For a text so suspicious of tradition, Ways Of Seeing has long been canon itself. Given the ubiquity and influence of the book, it’s curious to think that there must still be a few people today who remember experiencing it as a bolt from the blue. Picture someone, somewhere in England, switching channels on 8 January 1972. By chance, they land on the image of a man with shaggy hair in a gallery, his back to the camera, cutting out a portion of Botticelli’s Venus And Mars with a pocket knife. “This is the first of four programmes in which I want to question some of the assumptions usually made about European paintings…” he says. “Tonight, it isn’t so much the paintings themselves I want to consider, but the way we now see them…”
Ways Of Seeing was originally a four-part series on the BBC, hosted by British art critic, theorist and novelist John Berger and directed by Michael Dibb. It was adapted that same year as a pictorial book that became—and still remains —standard reading for students of the arts. Few watch the series first—or at all. Yet it offers things that the book cannot, most of all Berger himself, passionate and weirdly sexy with his open-collar shirt, his expansive gestures and his glares at the camera (David Thomson, a film critic always alert to sexual charge, described him as “a spellbinder on the screen, with a slight lisp that could seem like whispered intimacy”).
In the first episode, Berger explains how photography fundamentally changed how we see art. The European tradition of painting used the convention of perspective, focused on the eye of a sole beholder. “Perspective makes the eye the centre of the visible world,” he says. “But the human eye can only be in one place at a time. It takes its visible world with it as it walks.” With the invention of the camera, paintings could be reproduced, could travel. Works of art—or sections of these works, like the Venus that Berger cut out of the Botticelli—now found their original meanings altered by what was around them (like a magazine spread) or what they are seen in relation to (someone switching channels). Having taken a knife to tradition at the start, Berger closes by quoting a stuffy academic book on Dutch painter Frans Hals, saying flatly, “This is mystification,” and inviting a group of children to interpret the paintings instead.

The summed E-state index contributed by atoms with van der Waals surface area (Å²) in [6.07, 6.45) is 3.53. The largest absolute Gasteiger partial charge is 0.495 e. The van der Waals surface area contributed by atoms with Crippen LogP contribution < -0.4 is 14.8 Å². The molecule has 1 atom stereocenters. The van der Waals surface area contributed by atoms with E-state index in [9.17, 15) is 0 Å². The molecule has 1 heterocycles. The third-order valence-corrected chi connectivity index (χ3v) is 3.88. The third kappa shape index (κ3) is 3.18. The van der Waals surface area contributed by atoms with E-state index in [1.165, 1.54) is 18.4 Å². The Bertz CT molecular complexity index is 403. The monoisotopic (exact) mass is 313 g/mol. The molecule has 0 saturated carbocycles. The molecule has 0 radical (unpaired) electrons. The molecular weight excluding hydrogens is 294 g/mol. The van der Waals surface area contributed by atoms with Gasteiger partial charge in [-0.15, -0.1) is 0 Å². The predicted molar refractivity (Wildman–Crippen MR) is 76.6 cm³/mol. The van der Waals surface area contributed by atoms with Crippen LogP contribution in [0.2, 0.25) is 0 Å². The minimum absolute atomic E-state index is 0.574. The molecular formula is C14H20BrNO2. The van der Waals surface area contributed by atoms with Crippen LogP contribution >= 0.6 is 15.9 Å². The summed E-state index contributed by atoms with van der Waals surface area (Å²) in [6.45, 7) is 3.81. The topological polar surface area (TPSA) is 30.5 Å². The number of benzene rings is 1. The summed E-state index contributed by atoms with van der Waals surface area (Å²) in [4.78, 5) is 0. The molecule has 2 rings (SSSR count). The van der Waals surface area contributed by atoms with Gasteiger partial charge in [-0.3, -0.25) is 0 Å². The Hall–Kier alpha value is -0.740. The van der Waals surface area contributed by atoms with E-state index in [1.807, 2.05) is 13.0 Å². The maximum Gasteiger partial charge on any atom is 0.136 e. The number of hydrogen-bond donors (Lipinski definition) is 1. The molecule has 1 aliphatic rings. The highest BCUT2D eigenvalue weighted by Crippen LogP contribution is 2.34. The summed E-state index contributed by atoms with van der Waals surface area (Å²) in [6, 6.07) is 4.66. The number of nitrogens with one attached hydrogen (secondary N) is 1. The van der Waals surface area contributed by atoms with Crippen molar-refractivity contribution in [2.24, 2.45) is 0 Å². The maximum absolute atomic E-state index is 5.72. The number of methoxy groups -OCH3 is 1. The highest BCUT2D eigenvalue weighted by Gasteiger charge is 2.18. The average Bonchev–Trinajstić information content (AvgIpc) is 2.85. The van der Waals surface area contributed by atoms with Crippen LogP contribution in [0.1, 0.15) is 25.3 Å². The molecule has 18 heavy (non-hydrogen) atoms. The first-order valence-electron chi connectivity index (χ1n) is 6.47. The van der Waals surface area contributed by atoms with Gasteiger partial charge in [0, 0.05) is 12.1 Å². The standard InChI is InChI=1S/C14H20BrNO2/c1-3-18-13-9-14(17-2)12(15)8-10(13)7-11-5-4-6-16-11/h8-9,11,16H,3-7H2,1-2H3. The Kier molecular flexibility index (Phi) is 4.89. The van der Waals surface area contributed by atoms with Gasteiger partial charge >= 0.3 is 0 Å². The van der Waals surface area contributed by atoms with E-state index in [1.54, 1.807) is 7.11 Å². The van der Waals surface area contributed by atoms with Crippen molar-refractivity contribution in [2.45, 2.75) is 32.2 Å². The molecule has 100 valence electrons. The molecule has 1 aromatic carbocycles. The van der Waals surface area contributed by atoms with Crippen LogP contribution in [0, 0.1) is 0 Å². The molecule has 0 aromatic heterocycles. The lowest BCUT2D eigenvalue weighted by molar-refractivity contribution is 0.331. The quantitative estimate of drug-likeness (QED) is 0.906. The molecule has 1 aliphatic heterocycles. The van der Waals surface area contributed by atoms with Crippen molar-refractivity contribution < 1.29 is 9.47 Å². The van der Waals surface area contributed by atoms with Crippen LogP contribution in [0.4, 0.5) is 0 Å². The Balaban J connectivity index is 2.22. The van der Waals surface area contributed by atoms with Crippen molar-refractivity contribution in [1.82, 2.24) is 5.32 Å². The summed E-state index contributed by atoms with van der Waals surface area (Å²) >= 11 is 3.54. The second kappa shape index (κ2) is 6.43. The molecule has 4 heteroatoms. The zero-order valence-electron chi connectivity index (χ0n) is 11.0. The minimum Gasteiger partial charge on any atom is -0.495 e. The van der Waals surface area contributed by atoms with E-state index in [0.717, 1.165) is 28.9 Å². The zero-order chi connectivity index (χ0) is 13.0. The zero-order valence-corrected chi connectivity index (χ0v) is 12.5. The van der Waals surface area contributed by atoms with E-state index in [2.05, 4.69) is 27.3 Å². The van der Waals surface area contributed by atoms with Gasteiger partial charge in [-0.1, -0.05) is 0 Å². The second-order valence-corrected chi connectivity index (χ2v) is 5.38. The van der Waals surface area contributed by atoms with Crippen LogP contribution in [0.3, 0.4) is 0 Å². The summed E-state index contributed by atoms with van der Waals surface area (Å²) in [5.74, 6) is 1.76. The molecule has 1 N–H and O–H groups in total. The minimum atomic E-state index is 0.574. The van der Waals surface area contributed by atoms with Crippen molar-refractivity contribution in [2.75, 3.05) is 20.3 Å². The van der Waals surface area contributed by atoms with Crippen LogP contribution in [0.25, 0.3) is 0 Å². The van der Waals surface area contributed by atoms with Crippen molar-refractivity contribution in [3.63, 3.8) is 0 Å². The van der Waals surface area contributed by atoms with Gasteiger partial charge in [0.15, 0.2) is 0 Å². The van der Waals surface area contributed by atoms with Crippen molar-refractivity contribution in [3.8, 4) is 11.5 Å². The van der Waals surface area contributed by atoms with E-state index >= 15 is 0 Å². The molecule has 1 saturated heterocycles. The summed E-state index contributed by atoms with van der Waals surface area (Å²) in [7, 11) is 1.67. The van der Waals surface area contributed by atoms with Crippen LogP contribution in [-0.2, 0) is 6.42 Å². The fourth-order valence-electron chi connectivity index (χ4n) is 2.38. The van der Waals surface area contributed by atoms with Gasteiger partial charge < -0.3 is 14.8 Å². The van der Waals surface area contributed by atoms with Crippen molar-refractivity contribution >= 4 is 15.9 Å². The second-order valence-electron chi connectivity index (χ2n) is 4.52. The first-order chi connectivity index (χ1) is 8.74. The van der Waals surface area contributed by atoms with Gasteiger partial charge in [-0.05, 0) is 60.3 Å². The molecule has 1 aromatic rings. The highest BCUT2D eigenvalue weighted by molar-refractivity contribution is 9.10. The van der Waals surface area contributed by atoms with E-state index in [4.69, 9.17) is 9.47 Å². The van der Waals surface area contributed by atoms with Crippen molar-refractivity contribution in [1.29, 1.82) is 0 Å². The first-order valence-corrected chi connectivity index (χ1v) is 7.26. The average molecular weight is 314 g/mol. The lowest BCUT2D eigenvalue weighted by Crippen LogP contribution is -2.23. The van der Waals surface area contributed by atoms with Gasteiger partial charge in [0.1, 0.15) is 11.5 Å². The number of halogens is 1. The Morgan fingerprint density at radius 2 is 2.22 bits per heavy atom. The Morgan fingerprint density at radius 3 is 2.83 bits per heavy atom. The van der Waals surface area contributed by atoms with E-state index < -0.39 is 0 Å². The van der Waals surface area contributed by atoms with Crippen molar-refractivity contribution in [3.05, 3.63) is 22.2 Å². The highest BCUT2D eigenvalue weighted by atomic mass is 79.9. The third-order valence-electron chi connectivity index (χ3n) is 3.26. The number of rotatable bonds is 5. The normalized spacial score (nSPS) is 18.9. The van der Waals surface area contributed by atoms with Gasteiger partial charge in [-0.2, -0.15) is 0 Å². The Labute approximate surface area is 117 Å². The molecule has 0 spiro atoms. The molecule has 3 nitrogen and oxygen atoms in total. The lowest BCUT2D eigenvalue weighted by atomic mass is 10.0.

The second episode is the best-known portion of the series/book. It yielded the one bit of writing by Berger that lay readers, not just art students, are familiar with: “Men look at women. Women watch themselves being looked at.” We encounter the line at the beginning of the episode, where it’s preceded by “Men dream of women. Women dream of themselves being dreamt of”, a less electrifying line, excised in the print edition. “How she appears to others, and particularly how she appears to men, is of crucial importance, for it is normally thought of as the success of her life,” he says. In the book, he adds: “The ‘ideal’ spectator is always assumed to be male and the image of the woman is designed to flatter him.” Three years before film scholar Laura Mulvey coined the phrase “male gaze” in the context of cinema, Berger was arguing something similar in art.
Ways Of Seeing has a modesty about its own aims and a desire to push the viewer into engagement. “I hope you will consider what I arrange, but be sceptical of it,” Berger says at the end of the first episode. And he ends the last with: “What I’ve shown and said…must be judged against your own experience.” This refusal to present the show’s theories as gospel is an unusually democratic gesture by a critic. You can see the same openness in the second episode, when, after discussing the male surveyor and the female surveyed, Berger brings in a group of women to talk about the same ideas. He cedes the stage to them for half of the programme’s running time—a necessary passing of the mic.
In the third and fourth episodes, Berger argues that oil paintings (and the wealth, land and objects depicted therein) reflect the status of those who commission them, and that modern publicity and advertising have replaced the oil painting. “Publicity and oil painting…share many of the same ideals, all of them related to the principle that you are what you have,” he says. He overlays vapid, glossy magazine advertisements with choral music—thus testing our alertness to something he warns of in the first episode: the ability of music to transform the meaning of images. At one point, taking off from a juxtaposition of a magazine story about Bangladesh and a luxury ad next to it, he speaks with feeling about the plight of refugees. Berger’s sympathy for the working class, the refugee and the grass-roots rebel has marked all his writing; he donated half his winnings from his 1972 Booker Prize to the Black Panthers movement in England, to call attention to the Booker McConnell company’s association with West Indies plantations and slavery.
“Those who write about art, or teach about it, often raise art above life, turning it into a kind of religion,” we are warned. Throughout Ways Of Seeing, and in his other work, Berger always gives the impression of trying to get through to the reader, even when the ideas he’s putting forth are complex. It’s the reason why I, even with a layman’s knowledge of art, find his writing so revelatory, why his sentences often seem like the best possible statement of that particular idea. The print adaptation of Ways Of Seeing is more staccato than his normal style, which is hardly surprising given that it’s an expanded TV script. It’s still the ideal introduction to Berger: visually alive, stimulating even at a remove of half a century. But watch the series first, and imagine how exciting it would have seemed in 1972.